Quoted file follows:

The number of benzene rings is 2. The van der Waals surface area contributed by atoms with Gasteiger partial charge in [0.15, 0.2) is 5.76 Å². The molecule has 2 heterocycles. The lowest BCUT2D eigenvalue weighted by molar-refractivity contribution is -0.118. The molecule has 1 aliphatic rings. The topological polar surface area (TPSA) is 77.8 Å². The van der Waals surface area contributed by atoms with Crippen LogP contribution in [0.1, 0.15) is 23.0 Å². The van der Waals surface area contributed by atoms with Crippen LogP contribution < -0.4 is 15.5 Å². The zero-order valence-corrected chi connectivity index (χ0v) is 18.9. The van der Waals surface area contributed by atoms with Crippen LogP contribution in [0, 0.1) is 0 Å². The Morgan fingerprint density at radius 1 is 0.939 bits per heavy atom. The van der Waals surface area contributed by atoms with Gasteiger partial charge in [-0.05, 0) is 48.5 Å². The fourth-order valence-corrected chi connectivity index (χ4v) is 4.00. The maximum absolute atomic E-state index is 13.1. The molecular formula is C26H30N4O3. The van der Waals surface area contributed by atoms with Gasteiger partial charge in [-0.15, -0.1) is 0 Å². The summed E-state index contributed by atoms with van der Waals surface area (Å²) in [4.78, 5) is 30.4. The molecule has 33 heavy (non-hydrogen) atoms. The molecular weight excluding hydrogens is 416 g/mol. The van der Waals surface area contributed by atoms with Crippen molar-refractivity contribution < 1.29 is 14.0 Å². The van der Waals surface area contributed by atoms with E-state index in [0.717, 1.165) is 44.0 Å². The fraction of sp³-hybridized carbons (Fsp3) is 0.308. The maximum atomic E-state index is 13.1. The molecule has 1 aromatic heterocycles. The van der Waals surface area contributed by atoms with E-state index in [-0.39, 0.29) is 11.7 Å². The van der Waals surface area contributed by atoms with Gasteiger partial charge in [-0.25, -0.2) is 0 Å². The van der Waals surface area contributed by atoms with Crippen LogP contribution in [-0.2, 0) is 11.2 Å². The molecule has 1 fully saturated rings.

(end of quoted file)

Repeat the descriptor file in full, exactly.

The number of benzene rings is 2. The van der Waals surface area contributed by atoms with Gasteiger partial charge in [0.15, 0.2) is 5.76 Å². The molecule has 2 heterocycles. The lowest BCUT2D eigenvalue weighted by molar-refractivity contribution is -0.118. The molecule has 1 aliphatic rings. The topological polar surface area (TPSA) is 77.8 Å². The van der Waals surface area contributed by atoms with Crippen LogP contribution in [0.1, 0.15) is 23.0 Å². The van der Waals surface area contributed by atoms with Crippen LogP contribution < -0.4 is 15.5 Å². The zero-order valence-corrected chi connectivity index (χ0v) is 18.9. The van der Waals surface area contributed by atoms with Crippen LogP contribution in [0, 0.1) is 0 Å². The Morgan fingerprint density at radius 1 is 0.939 bits per heavy atom. The van der Waals surface area contributed by atoms with Gasteiger partial charge in [-0.05, 0) is 48.5 Å². The fourth-order valence-corrected chi connectivity index (χ4v) is 4.00. The maximum absolute atomic E-state index is 13.1. The molecular formula is C26H30N4O3. The van der Waals surface area contributed by atoms with Gasteiger partial charge in [-0.15, -0.1) is 0 Å². The summed E-state index contributed by atoms with van der Waals surface area (Å²) in [4.78, 5) is 30.4. The molecule has 33 heavy (non-hydrogen) atoms. The molecular weight excluding hydrogens is 416 g/mol. The van der Waals surface area contributed by atoms with Crippen molar-refractivity contribution < 1.29 is 14.0 Å². The van der Waals surface area contributed by atoms with E-state index in [0.717, 1.165) is 44.0 Å². The fraction of sp³-hybridized carbons (Fsp3) is 0.308. The maximum atomic E-state index is 13.1. The molecule has 1 aromatic heterocycles. The van der Waals surface area contributed by atoms with E-state index in [-0.39, 0.29) is 11.7 Å². The van der Waals surface area contributed by atoms with Gasteiger partial charge in [-0.25, -0.2) is 0 Å². The van der Waals surface area contributed by atoms with Crippen LogP contribution in [-0.2, 0) is 11.2 Å². The molecule has 1 fully saturated rings.